Fortnight of Transition, Day 3: Keeping the Door Ajar


September 11, 2020-

Much, rightfully, has been said today about the attacks of 19 years ago, and how eerily similar things feel-as cities are continuing to feel the effects of discord and an entire region of the country is reeling from fire.

We, in northern Arizona, are seeing climatic effects of the fires to the west, as smoky air has kept temperatures down and those with breathing issues indoors. Stories of people struggling, of those who have lost loved ones and of others who have lost everything, keep multiplying. COVID is practically an afterthought, though it could burst through and cause additional mayhem, as it did during the ship fire in San Diego, earlier this summer.

Now, the Pacific Coast is seeing something unprecedented-an early fire season, with no indication that it can be brought to heel. People in the large cities are even on a fair alert. Those of us to the east must get ready, then, for an influx of refugees-much as we would if the great faults were to buckle, or the Cascades erupt in fury.

It’s not quite that bad, yet, but mental preparedness is best begun, weeks ahead of a potential mass evacuation. In the meantime, let us also direct our positive energy towards an end to the firestorm and form a plan for bringing our western neighbours to a safe haven.

I say this, having seen a minor version of chaos, when people fled the Louisiana coast, during Hurricane Laura, and safe havens became overwhelmed, within a few hours.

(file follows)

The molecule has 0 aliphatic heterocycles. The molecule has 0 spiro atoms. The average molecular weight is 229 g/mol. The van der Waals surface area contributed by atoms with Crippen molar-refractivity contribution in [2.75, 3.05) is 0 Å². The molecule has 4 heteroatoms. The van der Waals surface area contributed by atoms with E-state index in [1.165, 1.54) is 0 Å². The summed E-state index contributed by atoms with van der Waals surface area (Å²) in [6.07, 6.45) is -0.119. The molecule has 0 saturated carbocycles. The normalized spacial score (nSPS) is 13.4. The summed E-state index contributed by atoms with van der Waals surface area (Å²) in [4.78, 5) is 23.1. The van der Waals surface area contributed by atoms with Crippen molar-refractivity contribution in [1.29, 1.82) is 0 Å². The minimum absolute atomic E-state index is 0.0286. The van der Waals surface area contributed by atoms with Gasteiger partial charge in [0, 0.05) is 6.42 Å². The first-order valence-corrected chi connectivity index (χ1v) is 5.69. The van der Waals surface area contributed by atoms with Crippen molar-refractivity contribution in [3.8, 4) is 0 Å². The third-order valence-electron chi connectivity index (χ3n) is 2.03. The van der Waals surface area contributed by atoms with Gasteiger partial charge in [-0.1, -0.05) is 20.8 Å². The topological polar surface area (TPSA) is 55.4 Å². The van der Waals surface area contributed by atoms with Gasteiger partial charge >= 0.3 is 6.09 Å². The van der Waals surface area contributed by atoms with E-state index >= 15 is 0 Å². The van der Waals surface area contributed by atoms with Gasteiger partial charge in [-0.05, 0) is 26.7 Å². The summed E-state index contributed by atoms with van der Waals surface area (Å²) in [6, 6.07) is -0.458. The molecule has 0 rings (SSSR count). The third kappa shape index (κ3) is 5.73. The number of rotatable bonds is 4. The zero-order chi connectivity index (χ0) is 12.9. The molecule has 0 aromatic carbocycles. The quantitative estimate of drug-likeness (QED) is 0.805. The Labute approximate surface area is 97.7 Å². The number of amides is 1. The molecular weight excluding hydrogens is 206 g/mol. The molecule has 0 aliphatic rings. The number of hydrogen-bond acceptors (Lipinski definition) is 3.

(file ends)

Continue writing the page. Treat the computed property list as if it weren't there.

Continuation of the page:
The Summer of the Rising Tides, Day 88: It’s Like Arm Wrestling


August 27, 2020, Alexandria, LA-

We heard the freight train coming through, around 2:30 A.M. There were lulls and uproars, from then on, continuously until 12 Noon. The subsiding of the winds was followed by occasional showers, for much of the afternoon. The power went out, and with it the Internet, thus the lateness of this and the preceding post.

We also found that water was shut down, as the city’s pumping station had lost its power, as well. I am expecting that the potability of the water will be non-existent, for several days after the flow is restored. Thankfully, we at the Coliseum shelter have an abundance of bottled water.

Facing the hurricane, along with keeping COVID-19 in mind, is a lot like arm wrestling, against a tag team. Both arms need to be in motion- and that’s a strange feeling. Our efforts continue and the team is, if anything, tighter as we go forward. Clients are also a strength, keeping one another in a heart embrace, and showing appreciation for our efforts as well.

It’s hot here, when the power and AC are off, as they were for most of today. As we were about ready to turn in for the night, the two comforts came back on. I am confident that we can get any other issues resolved, as they come up.

The Summer of the Rising Tides, Day 87: Facing the Mother Bear


August 26, 2020, Alexandria, LA-

Hurricane Laura’s forewinds began to pound the coast of Louisiana, around 10 a.m. The long process of rain showers, followed by clear skies, then increasing winds, and more rain, pretty much summed up the pattern of the day’s events.